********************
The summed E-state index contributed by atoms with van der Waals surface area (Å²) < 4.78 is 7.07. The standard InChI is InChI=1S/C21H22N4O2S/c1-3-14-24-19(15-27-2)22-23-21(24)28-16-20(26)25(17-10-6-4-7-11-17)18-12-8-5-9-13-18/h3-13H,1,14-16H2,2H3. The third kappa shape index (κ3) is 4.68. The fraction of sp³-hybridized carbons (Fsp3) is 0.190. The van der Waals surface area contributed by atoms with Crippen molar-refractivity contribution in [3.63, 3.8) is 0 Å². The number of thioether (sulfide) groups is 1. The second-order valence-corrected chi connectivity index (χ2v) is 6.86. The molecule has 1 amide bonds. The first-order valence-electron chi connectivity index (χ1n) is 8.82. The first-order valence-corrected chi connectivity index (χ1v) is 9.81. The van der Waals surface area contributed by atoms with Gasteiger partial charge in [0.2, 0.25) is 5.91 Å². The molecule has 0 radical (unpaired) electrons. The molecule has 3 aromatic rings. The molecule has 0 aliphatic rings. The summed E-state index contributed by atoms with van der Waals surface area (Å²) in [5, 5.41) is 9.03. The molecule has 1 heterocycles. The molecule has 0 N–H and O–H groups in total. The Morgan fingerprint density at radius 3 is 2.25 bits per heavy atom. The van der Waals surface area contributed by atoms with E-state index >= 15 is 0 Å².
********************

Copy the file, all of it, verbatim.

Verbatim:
The summed E-state index contributed by atoms with van der Waals surface area (Å²) < 4.78 is 7.07. The standard InChI is InChI=1S/C21H22N4O2S/c1-3-14-24-19(15-27-2)22-23-21(24)28-16-20(26)25(17-10-6-4-7-11-17)18-12-8-5-9-13-18/h3-13H,1,14-16H2,2H3. The third kappa shape index (κ3) is 4.68. The fraction of sp³-hybridized carbons (Fsp3) is 0.190. The van der Waals surface area contributed by atoms with Crippen molar-refractivity contribution in [3.63, 3.8) is 0 Å². The number of thioether (sulfide) groups is 1. The second-order valence-corrected chi connectivity index (χ2v) is 6.86. The molecule has 1 amide bonds. The first-order valence-electron chi connectivity index (χ1n) is 8.82. The first-order valence-corrected chi connectivity index (χ1v) is 9.81. The van der Waals surface area contributed by atoms with Gasteiger partial charge in [0.2, 0.25) is 5.91 Å². The molecule has 0 radical (unpaired) electrons. The molecule has 3 aromatic rings. The molecule has 0 aliphatic rings. The summed E-state index contributed by atoms with van der Waals surface area (Å²) in [5, 5.41) is 9.03. The molecule has 1 heterocycles. The molecule has 0 N–H and O–H groups in total. The Morgan fingerprint density at radius 3 is 2.25 bits per heavy atom. The van der Waals surface area contributed by atoms with E-state index >= 15 is 0 Å².